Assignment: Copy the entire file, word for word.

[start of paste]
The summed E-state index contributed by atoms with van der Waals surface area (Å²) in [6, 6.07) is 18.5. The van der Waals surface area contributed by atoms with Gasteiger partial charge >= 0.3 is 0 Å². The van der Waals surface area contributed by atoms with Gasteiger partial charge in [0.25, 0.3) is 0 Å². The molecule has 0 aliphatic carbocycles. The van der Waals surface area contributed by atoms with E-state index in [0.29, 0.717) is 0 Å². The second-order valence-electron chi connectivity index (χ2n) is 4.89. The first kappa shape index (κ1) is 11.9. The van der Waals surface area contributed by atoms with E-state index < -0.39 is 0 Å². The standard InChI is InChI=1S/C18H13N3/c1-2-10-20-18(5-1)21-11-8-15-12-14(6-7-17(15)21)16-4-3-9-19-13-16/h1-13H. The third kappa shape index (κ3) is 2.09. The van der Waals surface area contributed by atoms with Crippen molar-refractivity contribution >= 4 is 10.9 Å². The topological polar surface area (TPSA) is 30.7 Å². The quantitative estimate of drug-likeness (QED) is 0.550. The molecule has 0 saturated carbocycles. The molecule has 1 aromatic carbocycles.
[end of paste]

The summed E-state index contributed by atoms with van der Waals surface area (Å²) in [6, 6.07) is 18.5. The van der Waals surface area contributed by atoms with Gasteiger partial charge >= 0.3 is 0 Å². The van der Waals surface area contributed by atoms with Gasteiger partial charge in [0.25, 0.3) is 0 Å². The molecule has 0 aliphatic carbocycles. The van der Waals surface area contributed by atoms with E-state index in [0.29, 0.717) is 0 Å². The second-order valence-electron chi connectivity index (χ2n) is 4.89. The first kappa shape index (κ1) is 11.9. The van der Waals surface area contributed by atoms with E-state index < -0.39 is 0 Å². The standard InChI is InChI=1S/C18H13N3/c1-2-10-20-18(5-1)21-11-8-15-12-14(6-7-17(15)21)16-4-3-9-19-13-16/h1-13H. The third kappa shape index (κ3) is 2.09. The van der Waals surface area contributed by atoms with Crippen molar-refractivity contribution >= 4 is 10.9 Å². The topological polar surface area (TPSA) is 30.7 Å². The quantitative estimate of drug-likeness (QED) is 0.550. The molecule has 0 saturated carbocycles. The molecule has 1 aromatic carbocycles.